Furthermore, the internal amplification gain (β = dVD′/dVG) extracted from the abrupt switching region is ~22.2 for a low supply voltage at VD = 0.2 V (the inset of Fig. 4f), corresponding to the SSmin of 2.5 mV decade−1 and the SSaverage of 3.0 mV decade−1 over four decades of ID. As the internal amplification gain increases to 28.6, the SSaverage can be further reduced to a record of 1.3 mV decade−1 (Fig. 4f). The internal amplification gain is considered a significant parameter for designing steeper-slope FETs with lower energy consumption.

Based on the above discussion, the internal voltage amplification in the ATS-FET according to the voltage snapback (ΔVNDR) induced by the NDR effect is directly observed in this work. From the point of view of charge carriers, the free electrons transported in the ATS-FET are blocked by the barrier of the HfO2 electrolyte at the beginning (VG < VT). When VG reaches VT, ID increases in an abrupt fashion as a result of the Ag filament formation. Hence, the ATS-FET can in principle overcome the fundamental thermionic limitation of 60 mV decade−1 at room temperature.

Improved ATS-FET with much-reduced hysteresis and SS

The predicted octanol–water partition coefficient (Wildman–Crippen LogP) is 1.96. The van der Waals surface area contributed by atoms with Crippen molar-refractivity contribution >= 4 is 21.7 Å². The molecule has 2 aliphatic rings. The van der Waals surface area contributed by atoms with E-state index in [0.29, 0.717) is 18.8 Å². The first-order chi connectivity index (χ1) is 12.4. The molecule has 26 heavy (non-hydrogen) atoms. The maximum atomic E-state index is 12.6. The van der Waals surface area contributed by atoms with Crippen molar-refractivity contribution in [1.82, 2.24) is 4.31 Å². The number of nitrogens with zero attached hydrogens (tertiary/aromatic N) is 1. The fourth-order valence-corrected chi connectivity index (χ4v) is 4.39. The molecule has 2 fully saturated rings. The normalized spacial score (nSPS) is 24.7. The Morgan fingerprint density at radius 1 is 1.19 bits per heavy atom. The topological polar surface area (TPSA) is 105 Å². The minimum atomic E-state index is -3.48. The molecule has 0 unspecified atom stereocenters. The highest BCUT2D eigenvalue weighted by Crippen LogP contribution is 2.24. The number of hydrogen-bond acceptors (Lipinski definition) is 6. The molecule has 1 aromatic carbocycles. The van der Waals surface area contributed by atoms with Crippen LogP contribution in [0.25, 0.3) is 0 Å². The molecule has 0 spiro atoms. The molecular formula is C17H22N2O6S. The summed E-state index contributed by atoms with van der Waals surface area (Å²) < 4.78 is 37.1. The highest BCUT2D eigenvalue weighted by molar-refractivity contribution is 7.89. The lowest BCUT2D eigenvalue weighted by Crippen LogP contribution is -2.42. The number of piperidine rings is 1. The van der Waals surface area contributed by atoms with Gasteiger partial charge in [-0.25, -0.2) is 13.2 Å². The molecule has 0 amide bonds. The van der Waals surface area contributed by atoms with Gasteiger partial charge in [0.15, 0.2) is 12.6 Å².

Hysteresis is commonly undesirable for transistors in logic applications37. Technically, the achievable ATS-FET with small hysteresis (or hysteresis-free) and ultralow subthreshold characteristics is capable to offer the promising potential for ultralow-power logic circuit applications. However, the ATS-FET described above exhibits large hysteresis of 0.5–1 V (Fig. 2), which in essence needs to be greatly reduced. Some device optimization methods were used to reduce the hysteresis, such as annealing, and passivation, as previously reported37,38. To suppress the hysteresis of the ATS-FET, we also present an effective approach of device optimization by using the TS device with highly ordered Ag nanodots, which could contribute to shrinking the switching window (e.g., reducing the difference between Vth-TS and Vhold-TS) and improving Ihold-TS of TS. The newly presented TS device is fabricated with a HfO2 layer of 10 nm, an active electrode of highly ordered Ag nanodots, and followed by a process of rapid thermal annealing. It is critical to treat the atomic Ag layer with rapid thermal annealing to make the Ag atoms accumulate in a spherical shape, which is preferential for interstitial dopants in HfO2 to guarantee the volatile threshold-switching behavior even at a high-compliance current26. With the compliance currents (Icc) defined from 10 nA to 50 μA, the TS device shows abrupt and volatile threshold-switching behavior (Supplementary Fig. 7a). And the TS device also exhibits good stability in the cyclic test (Fig. 5a), achieving a reduced switching window of 0.12–0.24 V and small variations both in Vth-TS and Vhold-TS (Supplementary Fig. 7b). Furthermore, by connecting such TS device to a MoS2 FET, an improved ATS-FET is demonstrated to have much-reduced hysteresis and SS in a highly reproducible manner. The output characteristics (IDVD) of the improved ATS-FET for different VG are shown in Supplementary Fig. 8. Fifty continuous cycles of the output characteristics (at VG = 2 V) in Fig. 5b can also verify the stable and repeatable operations of the ATS-FET. From the transfer characteristics in Fig. 5c, we can see that the improved ATS-FET shows reduced hysteresis of <0.15 V at different VD (ranging from 0.7 to 1.1 V). More impressively, the nearly negligible hysteresis (10 mV) is observed at the VD of 0.7 V, meanwhile the SSmin in forward and reverse sweeps are 2.6 and 12.5 mV decade−1, respectively (Supplementary Fig. 9). Further extracting key parameters, including SSforward, SSreverse, hysteresis, and VT, from three ATS-FETs are shown in Supplementary Fig. 10. The SSforward, SSreverse, and hysteresis are all independent of VD, while the VT shows the negative shift with the increase of VD (consistent with that of Fig. 2e).